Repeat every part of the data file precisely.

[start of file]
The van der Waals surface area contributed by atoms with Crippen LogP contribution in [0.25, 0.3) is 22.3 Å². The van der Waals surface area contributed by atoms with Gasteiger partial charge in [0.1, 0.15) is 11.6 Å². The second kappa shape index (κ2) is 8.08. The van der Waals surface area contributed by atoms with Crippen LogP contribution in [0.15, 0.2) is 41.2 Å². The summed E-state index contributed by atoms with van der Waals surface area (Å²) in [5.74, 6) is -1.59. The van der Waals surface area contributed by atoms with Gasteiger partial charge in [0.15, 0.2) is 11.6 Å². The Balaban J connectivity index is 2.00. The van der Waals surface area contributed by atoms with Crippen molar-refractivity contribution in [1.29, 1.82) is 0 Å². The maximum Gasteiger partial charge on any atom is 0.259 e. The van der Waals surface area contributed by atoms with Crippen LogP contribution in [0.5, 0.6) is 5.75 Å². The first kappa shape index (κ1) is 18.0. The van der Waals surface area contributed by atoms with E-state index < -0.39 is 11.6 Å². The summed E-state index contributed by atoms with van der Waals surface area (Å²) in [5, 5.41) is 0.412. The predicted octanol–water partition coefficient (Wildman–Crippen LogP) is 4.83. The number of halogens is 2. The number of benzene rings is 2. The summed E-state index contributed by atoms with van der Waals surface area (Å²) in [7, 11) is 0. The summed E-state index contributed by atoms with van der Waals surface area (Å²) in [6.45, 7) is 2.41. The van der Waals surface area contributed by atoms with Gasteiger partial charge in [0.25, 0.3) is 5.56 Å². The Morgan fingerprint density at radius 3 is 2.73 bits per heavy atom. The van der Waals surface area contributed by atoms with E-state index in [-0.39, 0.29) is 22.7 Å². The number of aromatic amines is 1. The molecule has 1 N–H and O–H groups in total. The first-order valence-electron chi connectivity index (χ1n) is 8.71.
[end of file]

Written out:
The van der Waals surface area contributed by atoms with Crippen LogP contribution in [0.25, 0.3) is 22.3 Å². The van der Waals surface area contributed by atoms with Gasteiger partial charge in [0.1, 0.15) is 11.6 Å². The second kappa shape index (κ2) is 8.08. The van der Waals surface area contributed by atoms with Crippen LogP contribution in [0.15, 0.2) is 41.2 Å². The summed E-state index contributed by atoms with van der Waals surface area (Å²) in [5.74, 6) is -1.59. The van der Waals surface area contributed by atoms with Gasteiger partial charge in [0.15, 0.2) is 11.6 Å². The Balaban J connectivity index is 2.00. The van der Waals surface area contributed by atoms with Crippen molar-refractivity contribution in [1.29, 1.82) is 0 Å². The maximum Gasteiger partial charge on any atom is 0.259 e. The van der Waals surface area contributed by atoms with Crippen LogP contribution in [0.5, 0.6) is 5.75 Å². The first kappa shape index (κ1) is 18.0. The van der Waals surface area contributed by atoms with E-state index < -0.39 is 11.6 Å². The summed E-state index contributed by atoms with van der Waals surface area (Å²) in [5, 5.41) is 0.412. The predicted octanol–water partition coefficient (Wildman–Crippen LogP) is 4.83. The number of halogens is 2. The number of benzene rings is 2. The summed E-state index contributed by atoms with van der Waals surface area (Å²) in [7, 11) is 0. The summed E-state index contributed by atoms with van der Waals surface area (Å²) in [6.45, 7) is 2.41. The van der Waals surface area contributed by atoms with Gasteiger partial charge in [0.25, 0.3) is 5.56 Å². The Morgan fingerprint density at radius 3 is 2.73 bits per heavy atom. The van der Waals surface area contributed by atoms with E-state index in [-0.39, 0.29) is 22.7 Å². The number of aromatic amines is 1. The molecule has 1 N–H and O–H groups in total. The first-order valence-electron chi connectivity index (χ1n) is 8.71.